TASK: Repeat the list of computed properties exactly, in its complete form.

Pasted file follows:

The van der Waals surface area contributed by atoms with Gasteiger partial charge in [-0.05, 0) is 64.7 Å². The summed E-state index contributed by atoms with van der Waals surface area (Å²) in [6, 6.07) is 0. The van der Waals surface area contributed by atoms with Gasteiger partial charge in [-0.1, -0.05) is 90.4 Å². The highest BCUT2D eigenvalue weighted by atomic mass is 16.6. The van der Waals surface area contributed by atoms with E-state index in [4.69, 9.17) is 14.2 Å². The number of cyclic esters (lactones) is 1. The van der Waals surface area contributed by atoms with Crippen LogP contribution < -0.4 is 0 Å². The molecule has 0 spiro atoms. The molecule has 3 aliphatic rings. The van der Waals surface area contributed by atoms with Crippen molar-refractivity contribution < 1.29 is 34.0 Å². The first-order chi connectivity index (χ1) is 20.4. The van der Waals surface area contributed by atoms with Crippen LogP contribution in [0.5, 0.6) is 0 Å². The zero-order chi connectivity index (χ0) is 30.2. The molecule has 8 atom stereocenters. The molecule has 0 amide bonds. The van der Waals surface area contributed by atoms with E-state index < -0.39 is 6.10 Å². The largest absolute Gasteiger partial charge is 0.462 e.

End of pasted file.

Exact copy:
The van der Waals surface area contributed by atoms with Gasteiger partial charge in [-0.05, 0) is 64.7 Å². The summed E-state index contributed by atoms with van der Waals surface area (Å²) in [6, 6.07) is 0. The van der Waals surface area contributed by atoms with Gasteiger partial charge in [-0.1, -0.05) is 90.4 Å². The highest BCUT2D eigenvalue weighted by atomic mass is 16.6. The van der Waals surface area contributed by atoms with E-state index in [4.69, 9.17) is 14.2 Å². The number of cyclic esters (lactones) is 1. The van der Waals surface area contributed by atoms with Crippen LogP contribution < -0.4 is 0 Å². The molecule has 0 spiro atoms. The molecule has 3 aliphatic rings. The van der Waals surface area contributed by atoms with Crippen molar-refractivity contribution < 1.29 is 34.0 Å². The first-order chi connectivity index (χ1) is 20.4. The van der Waals surface area contributed by atoms with Crippen LogP contribution in [0.5, 0.6) is 0 Å². The zero-order chi connectivity index (χ0) is 30.2. The molecule has 8 atom stereocenters. The molecule has 0 amide bonds. The van der Waals surface area contributed by atoms with E-state index < -0.39 is 6.10 Å². The largest absolute Gasteiger partial charge is 0.462 e.